Earn it. Keep it. Save it. is a coalition of statewide partners from the public, private and nonprofit sectors and provides free tax preparation and filing assistance for people who make $54,000 or less and want to prepare their own federal and state tax return, FOR FREE, with limited assistance. To get started tax payers need basic computer skills, internet access, an email address, a valid Social Security Number or Individual Taxpayer Identification Number (ITIN), and tax documentation. Tax filing software is provided by MyFreeTaxes.
Taxes are a year-round concern, more than just four months in the beginning of the year. Learn how to protect your tax documents and yourself by clicking on the link below!
For further information visit, www.UtahTaxHelp.org
Contact Lauren Schwanz
APPLICATIONS & INFO
COORDINATED ENTRY ASSESSMENT PROCEDURE
Uintah Basin Association of Governments uses the Coordinated Entry Vulnerable Index-Service Prioritization Decision Assistance Tool (VI-SPDAT). This tool consists of a number of questions that are asked of each individual/family who applies for housing and homeless services from UBAOG. The questions are designed to prioritize clients on different life situation factors such as: self-care and daily living skills, social relationships and networks, meaningful daily activity, personal administration and money management, managing tenancy, physical health and wellness, mental health and wellness and cognitive functioning, medication, interaction with emergency services, involvement in high risk and/or exploitive situations, substance use, abuse or trauma, risk of personal harm or harm to others, legal, history of homelessness and housing.
Coordinated Entry is the process by which clients are prioritized for services. Coordinated entry starts with prioritizing of the people with the greatest needs. Those with the greatest need have priority for any type of housing and homeless assistance available. The process does not screen people for assistance because of perceived barriers to housing or services such as income or employment, drug or alcohol use, criminal record, a client’s previous area of habitation, being difficult to work with or resistance to treatment or intervention etc…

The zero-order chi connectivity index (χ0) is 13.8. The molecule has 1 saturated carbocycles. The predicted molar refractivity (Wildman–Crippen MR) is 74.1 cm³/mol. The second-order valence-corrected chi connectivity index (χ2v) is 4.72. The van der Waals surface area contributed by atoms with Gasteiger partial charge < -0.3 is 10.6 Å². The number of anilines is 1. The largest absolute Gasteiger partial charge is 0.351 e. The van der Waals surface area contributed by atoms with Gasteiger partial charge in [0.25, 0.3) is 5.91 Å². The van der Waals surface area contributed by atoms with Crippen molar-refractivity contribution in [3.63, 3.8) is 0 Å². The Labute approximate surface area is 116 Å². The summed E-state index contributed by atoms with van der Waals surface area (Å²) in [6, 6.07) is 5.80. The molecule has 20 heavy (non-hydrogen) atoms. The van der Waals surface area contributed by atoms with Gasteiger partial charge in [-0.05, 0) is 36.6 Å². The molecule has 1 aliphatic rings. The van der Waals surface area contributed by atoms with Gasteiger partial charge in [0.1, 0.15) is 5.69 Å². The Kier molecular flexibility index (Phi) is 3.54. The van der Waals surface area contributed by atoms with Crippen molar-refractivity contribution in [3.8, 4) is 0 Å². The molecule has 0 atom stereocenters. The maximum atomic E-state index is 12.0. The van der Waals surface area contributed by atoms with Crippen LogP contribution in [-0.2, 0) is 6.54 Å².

The tool is located in a secure data base and can only be accessed by UBAOG Community Service staff. All applicants are asked to sign a release of information. Once assessed, clients are then placed on the Housing First master list.
When funds are available, clients with the most barriers and vulnerabilities are chosen from the list. We have a few different rental assistance and homeless programs. Although applicants have been assessed and are on the list, they still have to qualify and be eligible for the particular rental assistance or homeless program that is available.
We strive to give everyone fair and equal access to services. We ensure all people in different populations and subpopulations in the geographic area have access to services no matter what their circumstances.
A Community Needs Assessment is used to establish a profile of a community, noting both needs as well as community resources. Both quantitative and qualitative data is used to assist in identifying needs in the community. You will see that the attached assessment includes qualitative data collected from the many surveys gathered and the public forums conducted, along with quantitative data from data sources such as the census, and many other statistical websites. This is a very comprehensive report that is the first step in conducting a successful strategic plan.
Pantry Application (pdf)
Adult Application (pdf)
Child Application (pdf)
Landlord Statement (pdf)